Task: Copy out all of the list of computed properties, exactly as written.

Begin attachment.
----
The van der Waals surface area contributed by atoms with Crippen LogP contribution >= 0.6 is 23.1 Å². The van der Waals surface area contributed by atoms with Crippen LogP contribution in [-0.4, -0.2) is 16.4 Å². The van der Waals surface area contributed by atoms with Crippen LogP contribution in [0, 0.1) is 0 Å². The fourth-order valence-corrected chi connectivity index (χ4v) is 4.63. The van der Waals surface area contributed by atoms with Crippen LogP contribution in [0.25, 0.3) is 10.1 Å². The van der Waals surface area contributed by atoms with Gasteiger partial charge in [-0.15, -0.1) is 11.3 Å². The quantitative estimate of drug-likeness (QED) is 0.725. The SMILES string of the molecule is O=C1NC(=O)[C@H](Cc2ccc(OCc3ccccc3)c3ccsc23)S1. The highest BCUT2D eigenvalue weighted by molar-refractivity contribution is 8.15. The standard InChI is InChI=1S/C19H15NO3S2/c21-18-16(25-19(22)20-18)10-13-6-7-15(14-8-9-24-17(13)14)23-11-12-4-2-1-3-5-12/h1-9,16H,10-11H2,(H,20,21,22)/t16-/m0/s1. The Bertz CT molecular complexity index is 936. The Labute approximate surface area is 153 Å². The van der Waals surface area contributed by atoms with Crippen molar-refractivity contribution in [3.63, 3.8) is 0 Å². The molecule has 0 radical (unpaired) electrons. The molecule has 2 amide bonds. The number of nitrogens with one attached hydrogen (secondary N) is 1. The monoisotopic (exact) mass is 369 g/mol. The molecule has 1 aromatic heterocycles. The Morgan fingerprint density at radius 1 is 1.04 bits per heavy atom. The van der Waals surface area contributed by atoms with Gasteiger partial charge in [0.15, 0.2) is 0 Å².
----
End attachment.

The van der Waals surface area contributed by atoms with Crippen LogP contribution >= 0.6 is 23.1 Å². The van der Waals surface area contributed by atoms with Crippen LogP contribution in [-0.4, -0.2) is 16.4 Å². The van der Waals surface area contributed by atoms with Crippen LogP contribution in [0, 0.1) is 0 Å². The fourth-order valence-corrected chi connectivity index (χ4v) is 4.63. The van der Waals surface area contributed by atoms with Crippen LogP contribution in [0.25, 0.3) is 10.1 Å². The van der Waals surface area contributed by atoms with Gasteiger partial charge in [-0.15, -0.1) is 11.3 Å². The quantitative estimate of drug-likeness (QED) is 0.725. The SMILES string of the molecule is O=C1NC(=O)[C@H](Cc2ccc(OCc3ccccc3)c3ccsc23)S1. The highest BCUT2D eigenvalue weighted by molar-refractivity contribution is 8.15. The standard InChI is InChI=1S/C19H15NO3S2/c21-18-16(25-19(22)20-18)10-13-6-7-15(14-8-9-24-17(13)14)23-11-12-4-2-1-3-5-12/h1-9,16H,10-11H2,(H,20,21,22)/t16-/m0/s1. The Bertz CT molecular complexity index is 936. The Labute approximate surface area is 153 Å². The van der Waals surface area contributed by atoms with Crippen molar-refractivity contribution in [3.63, 3.8) is 0 Å². The molecule has 0 radical (unpaired) electrons. The molecule has 2 amide bonds. The number of nitrogens with one attached hydrogen (secondary N) is 1. The monoisotopic (exact) mass is 369 g/mol. The molecule has 1 aromatic heterocycles. The Morgan fingerprint density at radius 1 is 1.04 bits per heavy atom. The van der Waals surface area contributed by atoms with Gasteiger partial charge in [0.15, 0.2) is 0 Å².